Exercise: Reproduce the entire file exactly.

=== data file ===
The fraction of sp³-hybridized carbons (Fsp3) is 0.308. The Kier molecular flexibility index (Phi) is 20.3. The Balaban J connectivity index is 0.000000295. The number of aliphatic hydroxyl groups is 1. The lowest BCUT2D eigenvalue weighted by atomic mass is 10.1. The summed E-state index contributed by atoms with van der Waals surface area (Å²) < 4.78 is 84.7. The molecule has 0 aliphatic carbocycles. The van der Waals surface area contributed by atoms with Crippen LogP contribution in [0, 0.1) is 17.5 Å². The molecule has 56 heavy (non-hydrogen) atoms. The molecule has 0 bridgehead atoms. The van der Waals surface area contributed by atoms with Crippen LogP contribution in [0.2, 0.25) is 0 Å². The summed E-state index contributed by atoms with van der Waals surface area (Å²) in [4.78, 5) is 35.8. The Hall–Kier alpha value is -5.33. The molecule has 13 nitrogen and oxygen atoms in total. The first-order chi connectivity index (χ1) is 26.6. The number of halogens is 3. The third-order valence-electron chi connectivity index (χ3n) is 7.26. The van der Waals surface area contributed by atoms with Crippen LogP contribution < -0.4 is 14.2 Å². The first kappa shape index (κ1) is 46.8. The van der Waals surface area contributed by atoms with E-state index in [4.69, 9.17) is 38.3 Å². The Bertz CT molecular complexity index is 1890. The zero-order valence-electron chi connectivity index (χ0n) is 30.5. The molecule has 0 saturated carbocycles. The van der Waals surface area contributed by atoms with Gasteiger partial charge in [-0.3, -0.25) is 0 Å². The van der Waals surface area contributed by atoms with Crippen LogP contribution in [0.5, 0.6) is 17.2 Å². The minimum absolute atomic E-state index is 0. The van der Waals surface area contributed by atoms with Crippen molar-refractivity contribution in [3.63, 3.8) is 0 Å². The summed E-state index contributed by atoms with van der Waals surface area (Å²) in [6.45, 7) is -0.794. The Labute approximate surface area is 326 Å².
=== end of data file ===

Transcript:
The fraction of sp³-hybridized carbons (Fsp3) is 0.308. The Kier molecular flexibility index (Phi) is 20.3. The Balaban J connectivity index is 0.000000295. The number of aliphatic hydroxyl groups is 1. The lowest BCUT2D eigenvalue weighted by atomic mass is 10.1. The summed E-state index contributed by atoms with van der Waals surface area (Å²) < 4.78 is 84.7. The molecule has 0 aliphatic carbocycles. The van der Waals surface area contributed by atoms with Crippen LogP contribution in [0, 0.1) is 17.5 Å². The molecule has 56 heavy (non-hydrogen) atoms. The molecule has 0 bridgehead atoms. The van der Waals surface area contributed by atoms with Crippen LogP contribution in [0.2, 0.25) is 0 Å². The summed E-state index contributed by atoms with van der Waals surface area (Å²) in [4.78, 5) is 35.8. The Hall–Kier alpha value is -5.33. The molecule has 13 nitrogen and oxygen atoms in total. The first-order chi connectivity index (χ1) is 26.6. The number of halogens is 3. The third-order valence-electron chi connectivity index (χ3n) is 7.26. The van der Waals surface area contributed by atoms with Crippen LogP contribution < -0.4 is 14.2 Å². The first kappa shape index (κ1) is 46.8. The van der Waals surface area contributed by atoms with E-state index in [4.69, 9.17) is 38.3 Å². The Bertz CT molecular complexity index is 1890. The zero-order valence-electron chi connectivity index (χ0n) is 30.5. The molecule has 0 saturated carbocycles. The van der Waals surface area contributed by atoms with Gasteiger partial charge in [-0.3, -0.25) is 0 Å². The van der Waals surface area contributed by atoms with Crippen LogP contribution in [0.5, 0.6) is 17.2 Å². The minimum absolute atomic E-state index is 0. The van der Waals surface area contributed by atoms with Crippen molar-refractivity contribution in [3.63, 3.8) is 0 Å². The summed E-state index contributed by atoms with van der Waals surface area (Å²) in [6.45, 7) is -0.794. The Labute approximate surface area is 326 Å².